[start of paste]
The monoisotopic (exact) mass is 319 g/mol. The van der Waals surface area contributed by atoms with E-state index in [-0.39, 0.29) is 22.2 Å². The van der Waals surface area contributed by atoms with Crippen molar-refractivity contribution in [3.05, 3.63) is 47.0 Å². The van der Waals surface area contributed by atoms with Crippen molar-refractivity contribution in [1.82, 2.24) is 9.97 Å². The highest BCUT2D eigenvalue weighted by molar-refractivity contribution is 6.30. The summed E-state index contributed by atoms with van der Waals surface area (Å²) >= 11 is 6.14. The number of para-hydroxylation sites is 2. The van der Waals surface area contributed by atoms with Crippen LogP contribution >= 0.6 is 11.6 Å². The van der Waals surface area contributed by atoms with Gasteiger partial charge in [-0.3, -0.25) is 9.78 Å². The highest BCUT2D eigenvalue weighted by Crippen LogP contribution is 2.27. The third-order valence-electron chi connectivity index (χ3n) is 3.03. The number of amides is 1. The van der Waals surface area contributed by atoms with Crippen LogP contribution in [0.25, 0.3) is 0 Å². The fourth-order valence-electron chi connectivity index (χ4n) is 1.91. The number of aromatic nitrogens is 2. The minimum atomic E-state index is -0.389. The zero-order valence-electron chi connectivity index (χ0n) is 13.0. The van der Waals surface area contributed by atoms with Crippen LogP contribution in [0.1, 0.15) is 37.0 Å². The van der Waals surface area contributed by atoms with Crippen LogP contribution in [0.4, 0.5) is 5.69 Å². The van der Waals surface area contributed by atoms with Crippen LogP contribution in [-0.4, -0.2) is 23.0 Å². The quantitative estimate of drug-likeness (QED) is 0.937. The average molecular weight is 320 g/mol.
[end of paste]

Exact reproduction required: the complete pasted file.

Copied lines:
The monoisotopic (exact) mass is 319 g/mol. The van der Waals surface area contributed by atoms with E-state index in [-0.39, 0.29) is 22.2 Å². The van der Waals surface area contributed by atoms with Crippen molar-refractivity contribution in [3.05, 3.63) is 47.0 Å². The van der Waals surface area contributed by atoms with Crippen molar-refractivity contribution in [1.82, 2.24) is 9.97 Å². The highest BCUT2D eigenvalue weighted by molar-refractivity contribution is 6.30. The summed E-state index contributed by atoms with van der Waals surface area (Å²) >= 11 is 6.14. The number of para-hydroxylation sites is 2. The van der Waals surface area contributed by atoms with Crippen LogP contribution >= 0.6 is 11.6 Å². The van der Waals surface area contributed by atoms with Gasteiger partial charge in [-0.3, -0.25) is 9.78 Å². The highest BCUT2D eigenvalue weighted by Crippen LogP contribution is 2.27. The third-order valence-electron chi connectivity index (χ3n) is 3.03. The number of amides is 1. The van der Waals surface area contributed by atoms with Crippen LogP contribution in [0.25, 0.3) is 0 Å². The fourth-order valence-electron chi connectivity index (χ4n) is 1.91. The number of aromatic nitrogens is 2. The minimum atomic E-state index is -0.389. The zero-order valence-electron chi connectivity index (χ0n) is 13.0. The van der Waals surface area contributed by atoms with Crippen LogP contribution in [0.1, 0.15) is 37.0 Å². The van der Waals surface area contributed by atoms with Crippen LogP contribution in [0.4, 0.5) is 5.69 Å². The van der Waals surface area contributed by atoms with Crippen LogP contribution in [-0.4, -0.2) is 23.0 Å². The quantitative estimate of drug-likeness (QED) is 0.937. The average molecular weight is 320 g/mol.